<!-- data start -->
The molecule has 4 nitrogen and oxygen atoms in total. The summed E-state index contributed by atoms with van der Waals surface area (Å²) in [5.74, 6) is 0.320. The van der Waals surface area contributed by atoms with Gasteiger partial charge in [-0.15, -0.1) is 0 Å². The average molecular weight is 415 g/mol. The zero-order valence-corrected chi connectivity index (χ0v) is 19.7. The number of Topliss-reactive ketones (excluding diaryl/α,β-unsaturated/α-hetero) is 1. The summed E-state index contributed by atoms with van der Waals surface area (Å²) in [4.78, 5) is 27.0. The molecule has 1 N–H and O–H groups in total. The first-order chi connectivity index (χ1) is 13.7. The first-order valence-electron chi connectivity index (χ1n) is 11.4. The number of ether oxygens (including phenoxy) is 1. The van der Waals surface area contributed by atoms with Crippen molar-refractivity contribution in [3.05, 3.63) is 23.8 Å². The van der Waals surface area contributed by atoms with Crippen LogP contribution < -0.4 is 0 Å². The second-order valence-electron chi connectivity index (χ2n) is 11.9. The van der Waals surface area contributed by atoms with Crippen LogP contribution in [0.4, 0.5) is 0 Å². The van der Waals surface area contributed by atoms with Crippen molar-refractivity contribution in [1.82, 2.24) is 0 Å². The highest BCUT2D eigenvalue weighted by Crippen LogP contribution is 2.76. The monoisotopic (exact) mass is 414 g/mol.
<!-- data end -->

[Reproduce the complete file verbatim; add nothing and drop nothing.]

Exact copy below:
The molecule has 4 nitrogen and oxygen atoms in total. The summed E-state index contributed by atoms with van der Waals surface area (Å²) in [5.74, 6) is 0.320. The van der Waals surface area contributed by atoms with Gasteiger partial charge in [-0.15, -0.1) is 0 Å². The average molecular weight is 415 g/mol. The zero-order valence-corrected chi connectivity index (χ0v) is 19.7. The number of Topliss-reactive ketones (excluding diaryl/α,β-unsaturated/α-hetero) is 1. The summed E-state index contributed by atoms with van der Waals surface area (Å²) in [4.78, 5) is 27.0. The molecule has 1 N–H and O–H groups in total. The first-order chi connectivity index (χ1) is 13.7. The first-order valence-electron chi connectivity index (χ1n) is 11.4. The number of ether oxygens (including phenoxy) is 1. The van der Waals surface area contributed by atoms with Crippen molar-refractivity contribution in [3.05, 3.63) is 23.8 Å². The van der Waals surface area contributed by atoms with Crippen LogP contribution < -0.4 is 0 Å². The second-order valence-electron chi connectivity index (χ2n) is 11.9. The van der Waals surface area contributed by atoms with Crippen LogP contribution in [0.4, 0.5) is 0 Å². The van der Waals surface area contributed by atoms with Crippen molar-refractivity contribution in [1.82, 2.24) is 0 Å². The highest BCUT2D eigenvalue weighted by Crippen LogP contribution is 2.76. The monoisotopic (exact) mass is 414 g/mol.